by Stuart Lindberg, CMRO Contributing Writer
Volume #1 – #10
Written and Drawn by Joe Stanton
Okay, time for the second installment of “The Grass is Greener”, where I take a look at what was going on in the world of comics outside of Marvel, more or less contemporary with my place in the Order. Last time I reviewed the first volume of Koike and Kojima’s seminal manga series Lone Wolf and Cub, a sweeping, unabashed examination of ‘bushido’ in the context of Feudal Japan. In light of the serious nature of my previous subject I’ve chosen more lighthearted fair for this edition; Nicola Cuti and Joe Staton’s cult classic E-Man. First published in 1973 by Charlton Comics, E-Man ran for 10 irregularly published issues before its cancelation in 1975. Despite its short run, the series inspired a devoted fan following that would prove strong enough to support various revivals over the years, most recently in the form of a 2007 One-Shot.
Long story short, E-Man is just plain fun. The series features the misadventures of, you guessed it, E-Man, a packet of sentient energy released by a supernova that makes its way to Earth and assumes the form of a man, complete with “E=mc2” as his symbol. In tandem with his new friend Nova Kane, a university student working her way through college via an exotic dancing career, E-Man fends off global threats with his ability to transform into anything he can imagine. Much in the tradition of Jack Cole’s Golden Age oddity, Plastic Man, E-Man’s ability to become anything is masterfully used by Cuti and Staton to produce top-notch situational comedy. Indeed, it is the comedic tone of the series, marked by satire and slapstick, which gives E-Man a unique flare and ultimately makes it successful.
In contrast to the often over-the-top plot lines in the series, Cuti’s writing is marked by its subtlety. There is often a brief philosophical digression at the start of a given issue, apropos to the cosmic scope of the series/character, but never to the extent that it becomes off-putting; just enough to get the reader thinking. From there the shenanigans ensue with Cuti’s low-key delivery allowing the comedy to be developed almost organically by Staton’s art. To that point, Staton’s work is on par with much of the upper level talent working for the Big Two at the time and is reminiscent of Gil Kane and Howard Chaykin. The crowning artistic achievement for the series is Staton’s cover work, highlighted by stunning painted covers for the final four issues.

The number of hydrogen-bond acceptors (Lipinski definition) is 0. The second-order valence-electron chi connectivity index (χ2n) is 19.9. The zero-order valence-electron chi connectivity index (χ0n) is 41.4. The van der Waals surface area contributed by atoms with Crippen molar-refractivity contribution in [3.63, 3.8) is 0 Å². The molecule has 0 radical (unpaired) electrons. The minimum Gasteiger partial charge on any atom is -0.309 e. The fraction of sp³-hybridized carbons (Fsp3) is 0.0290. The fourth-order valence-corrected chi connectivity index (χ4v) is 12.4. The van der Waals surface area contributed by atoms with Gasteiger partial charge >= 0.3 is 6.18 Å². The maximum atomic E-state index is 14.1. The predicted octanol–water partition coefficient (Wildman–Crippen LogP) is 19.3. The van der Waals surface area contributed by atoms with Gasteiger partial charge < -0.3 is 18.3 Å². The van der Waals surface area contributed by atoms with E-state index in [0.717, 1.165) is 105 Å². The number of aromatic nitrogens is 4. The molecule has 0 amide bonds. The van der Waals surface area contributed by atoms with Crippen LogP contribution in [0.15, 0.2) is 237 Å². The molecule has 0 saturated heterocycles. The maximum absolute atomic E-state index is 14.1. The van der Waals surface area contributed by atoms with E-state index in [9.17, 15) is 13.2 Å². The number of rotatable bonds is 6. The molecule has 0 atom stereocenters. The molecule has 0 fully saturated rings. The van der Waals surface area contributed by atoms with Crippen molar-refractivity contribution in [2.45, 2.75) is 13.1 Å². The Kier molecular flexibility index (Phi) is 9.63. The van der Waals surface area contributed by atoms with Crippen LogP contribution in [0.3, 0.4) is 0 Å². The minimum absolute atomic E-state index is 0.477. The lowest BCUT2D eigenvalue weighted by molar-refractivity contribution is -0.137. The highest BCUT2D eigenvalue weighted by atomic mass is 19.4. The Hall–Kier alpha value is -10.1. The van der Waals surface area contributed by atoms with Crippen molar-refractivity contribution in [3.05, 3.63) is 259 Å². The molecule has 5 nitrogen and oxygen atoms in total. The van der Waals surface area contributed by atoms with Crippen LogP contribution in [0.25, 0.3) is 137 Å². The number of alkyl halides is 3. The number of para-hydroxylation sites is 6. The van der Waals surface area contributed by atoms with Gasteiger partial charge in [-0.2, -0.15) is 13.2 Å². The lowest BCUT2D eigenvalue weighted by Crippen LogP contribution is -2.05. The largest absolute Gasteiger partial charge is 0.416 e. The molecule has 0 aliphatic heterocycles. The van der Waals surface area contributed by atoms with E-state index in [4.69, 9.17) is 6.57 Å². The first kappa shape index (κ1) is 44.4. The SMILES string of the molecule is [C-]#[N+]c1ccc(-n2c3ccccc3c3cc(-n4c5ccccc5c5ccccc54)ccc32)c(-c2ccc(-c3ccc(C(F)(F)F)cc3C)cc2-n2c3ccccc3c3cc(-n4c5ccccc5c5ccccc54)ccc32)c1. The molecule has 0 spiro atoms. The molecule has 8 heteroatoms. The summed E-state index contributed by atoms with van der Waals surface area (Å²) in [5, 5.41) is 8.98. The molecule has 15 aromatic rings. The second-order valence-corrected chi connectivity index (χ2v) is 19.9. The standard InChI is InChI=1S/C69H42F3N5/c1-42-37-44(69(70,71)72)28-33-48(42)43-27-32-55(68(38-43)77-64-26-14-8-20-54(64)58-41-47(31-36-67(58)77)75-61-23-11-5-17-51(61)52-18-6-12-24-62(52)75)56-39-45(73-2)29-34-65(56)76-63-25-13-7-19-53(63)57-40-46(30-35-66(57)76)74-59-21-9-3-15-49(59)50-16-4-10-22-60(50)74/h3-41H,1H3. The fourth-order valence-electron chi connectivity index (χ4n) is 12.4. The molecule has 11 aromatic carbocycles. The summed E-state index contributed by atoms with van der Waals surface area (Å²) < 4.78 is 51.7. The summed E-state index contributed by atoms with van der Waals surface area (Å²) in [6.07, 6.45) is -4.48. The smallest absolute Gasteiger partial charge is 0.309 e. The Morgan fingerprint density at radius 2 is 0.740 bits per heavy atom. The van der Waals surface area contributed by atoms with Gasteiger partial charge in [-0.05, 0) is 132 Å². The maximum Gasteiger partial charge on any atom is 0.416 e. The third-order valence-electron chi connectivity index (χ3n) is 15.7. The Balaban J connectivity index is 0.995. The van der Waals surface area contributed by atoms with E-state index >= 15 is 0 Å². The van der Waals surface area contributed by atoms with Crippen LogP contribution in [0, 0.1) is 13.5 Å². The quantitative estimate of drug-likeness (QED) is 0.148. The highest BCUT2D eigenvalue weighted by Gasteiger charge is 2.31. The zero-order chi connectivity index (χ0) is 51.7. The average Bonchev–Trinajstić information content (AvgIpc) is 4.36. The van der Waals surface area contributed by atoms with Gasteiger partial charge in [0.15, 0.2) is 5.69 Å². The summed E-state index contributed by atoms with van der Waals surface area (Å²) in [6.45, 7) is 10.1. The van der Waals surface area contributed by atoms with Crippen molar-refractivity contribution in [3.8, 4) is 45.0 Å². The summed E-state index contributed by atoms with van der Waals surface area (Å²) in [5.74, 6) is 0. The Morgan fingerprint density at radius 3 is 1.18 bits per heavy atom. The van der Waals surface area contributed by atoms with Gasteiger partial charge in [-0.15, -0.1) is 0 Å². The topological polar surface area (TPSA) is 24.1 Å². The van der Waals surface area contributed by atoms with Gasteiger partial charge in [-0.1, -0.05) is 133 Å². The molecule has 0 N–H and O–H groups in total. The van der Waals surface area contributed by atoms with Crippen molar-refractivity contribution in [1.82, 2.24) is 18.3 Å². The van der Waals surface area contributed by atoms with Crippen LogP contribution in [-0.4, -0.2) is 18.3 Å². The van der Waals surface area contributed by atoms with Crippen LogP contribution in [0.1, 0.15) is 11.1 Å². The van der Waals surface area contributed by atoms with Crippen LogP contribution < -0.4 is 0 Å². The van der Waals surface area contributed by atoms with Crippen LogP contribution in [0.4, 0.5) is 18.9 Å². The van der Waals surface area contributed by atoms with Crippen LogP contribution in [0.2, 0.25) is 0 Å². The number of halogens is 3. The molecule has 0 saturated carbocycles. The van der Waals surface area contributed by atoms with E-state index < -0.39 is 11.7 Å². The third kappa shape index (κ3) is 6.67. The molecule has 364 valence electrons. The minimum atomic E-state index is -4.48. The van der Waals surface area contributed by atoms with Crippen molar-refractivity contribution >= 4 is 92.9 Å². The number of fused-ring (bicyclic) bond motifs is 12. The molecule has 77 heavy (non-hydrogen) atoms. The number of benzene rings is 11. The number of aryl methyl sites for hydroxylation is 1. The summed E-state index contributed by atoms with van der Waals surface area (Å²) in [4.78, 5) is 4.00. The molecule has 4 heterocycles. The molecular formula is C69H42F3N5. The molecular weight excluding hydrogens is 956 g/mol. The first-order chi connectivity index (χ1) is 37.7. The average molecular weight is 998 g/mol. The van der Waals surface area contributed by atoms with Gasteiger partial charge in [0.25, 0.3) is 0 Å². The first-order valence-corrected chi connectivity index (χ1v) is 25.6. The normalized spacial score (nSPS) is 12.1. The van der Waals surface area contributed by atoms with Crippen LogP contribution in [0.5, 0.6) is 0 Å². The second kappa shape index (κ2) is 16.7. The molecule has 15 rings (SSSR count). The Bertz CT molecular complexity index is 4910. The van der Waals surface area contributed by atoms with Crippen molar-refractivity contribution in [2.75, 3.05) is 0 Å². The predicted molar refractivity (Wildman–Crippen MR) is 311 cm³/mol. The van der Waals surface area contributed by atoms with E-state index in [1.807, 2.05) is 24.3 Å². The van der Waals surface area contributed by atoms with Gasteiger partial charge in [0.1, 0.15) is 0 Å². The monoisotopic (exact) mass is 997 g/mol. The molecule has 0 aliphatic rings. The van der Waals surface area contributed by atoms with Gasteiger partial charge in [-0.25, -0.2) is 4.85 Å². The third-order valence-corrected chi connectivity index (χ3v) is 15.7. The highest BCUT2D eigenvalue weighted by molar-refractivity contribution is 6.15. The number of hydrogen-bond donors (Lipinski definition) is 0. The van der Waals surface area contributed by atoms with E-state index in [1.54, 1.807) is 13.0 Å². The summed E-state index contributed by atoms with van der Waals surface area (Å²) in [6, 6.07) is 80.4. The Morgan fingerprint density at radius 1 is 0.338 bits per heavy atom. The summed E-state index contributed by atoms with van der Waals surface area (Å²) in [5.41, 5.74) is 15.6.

Cuti and Staton’s understanding of the medium, its conventions and those of the super-hero genre are evident throughout. The entire series reads like a spoof of the genre, but one that is inspired by a clear respect and appreciation for it. Nothing is off limits as Cuti and Staton take aim at social issues, industry figures and even a Disney classic. To that end E-Man will be a particularly rewarding read for those who have devoted sufficient time to exploring Silver and Bronze Age comics.
It is important to me in these reviews that I not give too much away in terms of plot or story but I will note that the characterization in this series is top notch, particularly as pertains to the two protagonists. E-Man himself may remind readers of Marvel’s Beyonder, particularly that character’s Secret Wars II incarnation, but significantly less annoying. That is to say, E-Man has an innocence and playful curiosity about the world that is truly endearing but not without understanding of the scope and significance of his abilities. This leads to realistically playful interactions between Nova and him in quieter moments but appropriate response to threats when the time comes. The end result is the rare hero, particularly for the time, who can maintain a healthy balance between his personal life and his “professional” duties.
Nova Kane is the perfect compliment to E-Man; she’s a smart, confident working girl, who’s not afraid to stand up for what she believes in or let her opinion be heard. Most importantly, she doesn’t play second fiddle to E-Man; instead Cuti and Staton in just a few short issues manage to develop a believably loving and mutually healthy relationship between the two that comes as a breath of fresh air in light of the often dysfunctional comic couples of the time. Throw in the couple’s pet Koala Teddy Q and sleazy private eye Michael Mauser and what you have is an excitingly varied and well executed cast of characters.
If the above is not enough to get you excited about E-Man, the series is notable for two other interesting reasons. Firstly, all but one issue feature backup stories by the likes of Steve Ditko and John Byrne, the latter in his color comics debut. While the quality of these backups varies greatly, Byrne’s Rog-2000, which ran in three of the last four issues is not to be missed. Scribed by Cuti and drawn by Byrne the series features the title character, a wisecracking, cigar smoking robot cabby, and his adventures in a semi-futuristic New York City. Secondly, E-Man is one of the rare positive “creators’ rights” stories to come out of the Silver/Bronze Age. Despite Cuti and Staton creating the character on a work-for-hire basis at Charlton, the company later sold the character to First Comics, who would in turn cut a deal with Staton that yielded him the rights to the character. The end result is that Cuti and Staton can now do whatever they want with the character, and occasionally do so, while reaping the rewards of their creation. Overall, E-Man is a great comic with a unique history and I highly recommend the series to anyone and everyone.